Activities and avenuesEdit
Oversight occurs through a wide variety of congressional activities and avenues. Some of the most publicized are the comparatively rare investigations by select committees into major scandals or into executive branch operations gone awry.
Cases in point are temporary select committee inquiries into: China’s acquisition of U.S. nuclear weapons information, in 1999; the Iran-Contra affair, in 1987; intelligence agency abuses, in 1975–1976, and the Watergate scandal in 1973–1974. The precedent for this kind of oversight goes back two centuries: in 1792, a special House committee investigated the defeat of an Army force by confederated Indian tribes.
By comparison to these select panel investigations, other congressional inquiries in recent Congresses—into the Whitewater controversy, access to Federal Bureau of Investigation files, White House Travel Office firings, and campaign financing—have relied upon standing committees.
The impeachment proceedings against President Bill Clinton in 1998 in the House and in 1999 in the Senate also generated considerable oversight. The oversight not only encompassed the President and the White House staff, but also extended to the office of independent counsel, specifically its authority, jurisdiction, and expenditures. Although such highly visible endeavors are significant, they usually reflect only a small portion of Congress’s total oversight effort. More routine and regular review, monitoring, and supervision occur in other congressional activities and contexts. Especially important are appropriations hearings on agency budgets as well as authorization hearings for existing programs. Separately, examinations of executive operations and the implementation of programs—by congressional staff, support agencies, and specially created commissions and task forces—provide additional oversight.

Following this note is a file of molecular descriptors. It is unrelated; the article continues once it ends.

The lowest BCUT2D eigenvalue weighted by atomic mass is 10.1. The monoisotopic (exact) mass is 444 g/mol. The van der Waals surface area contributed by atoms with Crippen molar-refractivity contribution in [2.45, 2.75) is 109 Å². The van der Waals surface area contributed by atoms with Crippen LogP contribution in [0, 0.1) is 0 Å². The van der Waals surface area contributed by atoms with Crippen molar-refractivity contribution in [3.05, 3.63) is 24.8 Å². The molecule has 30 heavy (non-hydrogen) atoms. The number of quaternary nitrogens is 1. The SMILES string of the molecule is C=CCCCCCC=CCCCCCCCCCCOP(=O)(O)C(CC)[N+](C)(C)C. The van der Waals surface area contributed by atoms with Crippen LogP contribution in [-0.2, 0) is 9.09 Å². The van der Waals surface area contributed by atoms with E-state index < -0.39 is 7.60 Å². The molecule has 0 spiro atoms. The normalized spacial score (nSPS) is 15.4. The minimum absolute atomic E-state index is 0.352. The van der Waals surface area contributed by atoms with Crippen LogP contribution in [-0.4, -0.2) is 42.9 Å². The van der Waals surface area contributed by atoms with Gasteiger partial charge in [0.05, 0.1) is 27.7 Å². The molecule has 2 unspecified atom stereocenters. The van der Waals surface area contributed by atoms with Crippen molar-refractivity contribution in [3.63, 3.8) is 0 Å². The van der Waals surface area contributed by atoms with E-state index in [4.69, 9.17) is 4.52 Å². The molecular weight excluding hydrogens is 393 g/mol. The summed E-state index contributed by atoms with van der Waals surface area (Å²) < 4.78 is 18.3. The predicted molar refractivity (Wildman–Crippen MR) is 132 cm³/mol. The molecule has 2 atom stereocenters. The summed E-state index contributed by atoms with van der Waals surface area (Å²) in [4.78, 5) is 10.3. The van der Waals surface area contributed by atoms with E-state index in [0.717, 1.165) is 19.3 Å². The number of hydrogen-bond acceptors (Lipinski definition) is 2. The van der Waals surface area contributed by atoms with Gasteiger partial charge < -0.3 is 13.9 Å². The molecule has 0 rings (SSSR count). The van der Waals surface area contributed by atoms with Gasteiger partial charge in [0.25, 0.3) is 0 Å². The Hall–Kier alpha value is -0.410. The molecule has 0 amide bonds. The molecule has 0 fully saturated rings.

Another avenue of oversight is a resolution of inquiry, which is a simple resolution making a direct request or demand of the President or the head of an executive department to furnish the House of Representatives with specific factual information in the Administration’s possession.
Congressional Oversight TrainingEdit
- Kaiser FM. (2001). Congressional Oversight. CRS Report for Congress 97-936, 2001 Updated 2012 version: Halchin LE. (2012). Congressional Oversight.
- Final Report of the Joint Committee on the Organization of Congress - Congressional Oversight Archived 2006-11-30 at the Wayback Machine
- Joint Committee on the Organization of Congress (December 1993). "Organization of the Congress – Congressional Oversight". house.gov.
- "McGrain v. Daugherty". Oyez.org. Retrieved 2 November 2010.
- Congress, The Supreme Court, and the quiet revolution in administrative law, 1988 Duke Law Journal 819.
- John Stuart Mill, Considerations on Representative Government (London: Parker, Son, and Bourn, 1861), p. 104.
- Woodrow Wilson, Congressional Government (Boston: Houghton Mifflin, 1885), p. 297.
- Article I, Sec. 8 and Article II, Secs. 2 and 4.
- McGrain v. Daugherty, 273 U.S. 135, 177 (1927); see also Watkins v. United States, 354 U.S. 178, 187 (1957), and Barenblatt v. United States, 360 U.S. 109, 111 (1959).
- Davis, Christopher M. (November 9, 2017). Resolutions of Inquiry: An Analysis of Their Use in the House, 1947-2017 (PDF). Washington, DC: Congressional Research Service. Retrieved 17 December 2017.
- Much of the content in this article was excerpted from CRS Report for Congress 97-936, 2001.
- CRS Congressional Oversight Manual (PDF)
- CRS Report for Congress 97-936, 2001 (PDF)
- Final Report of the Joint Committee on the Organization of Congress, 1993
- The General Principles of Congressional Oversight, House Committee on Rules
- Project On Government Oversight Congressional Oversight Training Series